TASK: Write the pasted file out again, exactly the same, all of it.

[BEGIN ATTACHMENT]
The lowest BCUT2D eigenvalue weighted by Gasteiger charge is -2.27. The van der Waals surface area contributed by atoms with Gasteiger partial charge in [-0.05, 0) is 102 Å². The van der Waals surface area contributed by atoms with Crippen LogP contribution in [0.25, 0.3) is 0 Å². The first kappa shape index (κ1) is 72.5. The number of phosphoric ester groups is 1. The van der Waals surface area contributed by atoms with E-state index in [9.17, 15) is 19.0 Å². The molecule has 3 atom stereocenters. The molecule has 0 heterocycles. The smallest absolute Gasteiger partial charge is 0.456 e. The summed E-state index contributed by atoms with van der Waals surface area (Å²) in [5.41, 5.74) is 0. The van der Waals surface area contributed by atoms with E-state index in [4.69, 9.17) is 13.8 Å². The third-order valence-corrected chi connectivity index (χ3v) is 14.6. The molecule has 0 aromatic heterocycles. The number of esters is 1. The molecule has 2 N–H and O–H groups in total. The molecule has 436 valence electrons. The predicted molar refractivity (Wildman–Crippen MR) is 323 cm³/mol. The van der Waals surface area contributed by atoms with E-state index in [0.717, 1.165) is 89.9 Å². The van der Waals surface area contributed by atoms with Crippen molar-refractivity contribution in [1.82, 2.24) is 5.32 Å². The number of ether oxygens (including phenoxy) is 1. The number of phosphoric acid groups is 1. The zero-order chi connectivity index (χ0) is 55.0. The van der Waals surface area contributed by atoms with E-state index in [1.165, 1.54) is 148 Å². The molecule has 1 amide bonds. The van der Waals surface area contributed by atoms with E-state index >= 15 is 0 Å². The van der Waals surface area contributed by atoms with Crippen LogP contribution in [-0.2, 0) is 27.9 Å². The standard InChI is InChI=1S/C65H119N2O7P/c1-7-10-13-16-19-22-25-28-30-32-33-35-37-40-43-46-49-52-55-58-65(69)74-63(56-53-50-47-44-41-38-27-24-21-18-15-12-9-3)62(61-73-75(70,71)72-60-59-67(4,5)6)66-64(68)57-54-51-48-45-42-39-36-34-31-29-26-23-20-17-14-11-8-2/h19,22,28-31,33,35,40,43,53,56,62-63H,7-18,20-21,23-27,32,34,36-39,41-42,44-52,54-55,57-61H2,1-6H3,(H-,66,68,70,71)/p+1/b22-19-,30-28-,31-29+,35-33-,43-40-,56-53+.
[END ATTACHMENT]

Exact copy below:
The lowest BCUT2D eigenvalue weighted by Gasteiger charge is -2.27. The van der Waals surface area contributed by atoms with Gasteiger partial charge in [-0.05, 0) is 102 Å². The van der Waals surface area contributed by atoms with Crippen LogP contribution in [0.25, 0.3) is 0 Å². The first kappa shape index (κ1) is 72.5. The number of phosphoric ester groups is 1. The van der Waals surface area contributed by atoms with E-state index in [9.17, 15) is 19.0 Å². The molecule has 3 atom stereocenters. The molecule has 0 heterocycles. The smallest absolute Gasteiger partial charge is 0.456 e. The summed E-state index contributed by atoms with van der Waals surface area (Å²) in [5.41, 5.74) is 0. The van der Waals surface area contributed by atoms with E-state index in [4.69, 9.17) is 13.8 Å². The third-order valence-corrected chi connectivity index (χ3v) is 14.6. The molecule has 0 aromatic heterocycles. The number of esters is 1. The molecule has 2 N–H and O–H groups in total. The molecule has 436 valence electrons. The predicted molar refractivity (Wildman–Crippen MR) is 323 cm³/mol. The van der Waals surface area contributed by atoms with E-state index in [0.717, 1.165) is 89.9 Å². The van der Waals surface area contributed by atoms with Crippen molar-refractivity contribution in [1.82, 2.24) is 5.32 Å². The number of ether oxygens (including phenoxy) is 1. The number of phosphoric acid groups is 1. The zero-order chi connectivity index (χ0) is 55.0. The van der Waals surface area contributed by atoms with E-state index in [1.165, 1.54) is 148 Å². The molecule has 1 amide bonds. The van der Waals surface area contributed by atoms with E-state index >= 15 is 0 Å². The van der Waals surface area contributed by atoms with Crippen LogP contribution in [-0.2, 0) is 27.9 Å². The standard InChI is InChI=1S/C65H119N2O7P/c1-7-10-13-16-19-22-25-28-30-32-33-35-37-40-43-46-49-52-55-58-65(69)74-63(56-53-50-47-44-41-38-27-24-21-18-15-12-9-3)62(61-73-75(70,71)72-60-59-67(4,5)6)66-64(68)57-54-51-48-45-42-39-36-34-31-29-26-23-20-17-14-11-8-2/h19,22,28-31,33,35,40,43,53,56,62-63H,7-18,20-21,23-27,32,34,36-39,41-42,44-52,54-55,57-61H2,1-6H3,(H-,66,68,70,71)/p+1/b22-19-,30-28-,31-29+,35-33-,43-40-,56-53+.